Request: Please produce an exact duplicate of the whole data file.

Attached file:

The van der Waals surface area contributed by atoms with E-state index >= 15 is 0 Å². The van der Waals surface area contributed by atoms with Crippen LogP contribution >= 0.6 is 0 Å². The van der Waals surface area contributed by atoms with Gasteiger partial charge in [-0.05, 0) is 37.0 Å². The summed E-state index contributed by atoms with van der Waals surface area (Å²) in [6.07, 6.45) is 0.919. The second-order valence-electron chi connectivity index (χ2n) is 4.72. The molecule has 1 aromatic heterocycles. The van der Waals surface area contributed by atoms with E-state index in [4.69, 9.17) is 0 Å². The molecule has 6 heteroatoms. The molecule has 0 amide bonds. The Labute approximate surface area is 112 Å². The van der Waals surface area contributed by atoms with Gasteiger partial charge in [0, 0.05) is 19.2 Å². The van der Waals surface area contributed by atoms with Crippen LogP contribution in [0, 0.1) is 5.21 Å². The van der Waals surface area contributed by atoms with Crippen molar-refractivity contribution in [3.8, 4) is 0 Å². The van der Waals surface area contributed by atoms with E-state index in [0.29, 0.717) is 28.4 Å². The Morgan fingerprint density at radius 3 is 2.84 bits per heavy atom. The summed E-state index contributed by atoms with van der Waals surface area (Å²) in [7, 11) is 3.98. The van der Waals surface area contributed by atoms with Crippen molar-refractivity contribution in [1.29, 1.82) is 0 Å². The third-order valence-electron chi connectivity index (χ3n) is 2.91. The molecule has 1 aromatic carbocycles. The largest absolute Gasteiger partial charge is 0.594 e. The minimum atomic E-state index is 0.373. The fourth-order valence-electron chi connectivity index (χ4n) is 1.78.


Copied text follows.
The van der Waals surface area contributed by atoms with E-state index >= 15 is 0 Å². The van der Waals surface area contributed by atoms with Crippen LogP contribution >= 0.6 is 0 Å². The van der Waals surface area contributed by atoms with Gasteiger partial charge in [-0.05, 0) is 37.0 Å². The summed E-state index contributed by atoms with van der Waals surface area (Å²) in [6.07, 6.45) is 0.919. The second-order valence-electron chi connectivity index (χ2n) is 4.72. The molecule has 1 aromatic heterocycles. The van der Waals surface area contributed by atoms with E-state index in [4.69, 9.17) is 0 Å². The molecule has 6 heteroatoms. The molecule has 0 amide bonds. The Labute approximate surface area is 112 Å². The van der Waals surface area contributed by atoms with Gasteiger partial charge in [0, 0.05) is 19.2 Å². The van der Waals surface area contributed by atoms with Crippen LogP contribution in [0, 0.1) is 5.21 Å². The van der Waals surface area contributed by atoms with Crippen molar-refractivity contribution in [3.8, 4) is 0 Å². The van der Waals surface area contributed by atoms with E-state index in [0.29, 0.717) is 28.4 Å². The Morgan fingerprint density at radius 3 is 2.84 bits per heavy atom. The summed E-state index contributed by atoms with van der Waals surface area (Å²) in [7, 11) is 3.98. The van der Waals surface area contributed by atoms with Crippen molar-refractivity contribution in [1.29, 1.82) is 0 Å². The third-order valence-electron chi connectivity index (χ3n) is 2.91. The molecule has 1 aromatic carbocycles. The largest absolute Gasteiger partial charge is 0.594 e. The minimum atomic E-state index is 0.373. The fourth-order valence-electron chi connectivity index (χ4n) is 1.78.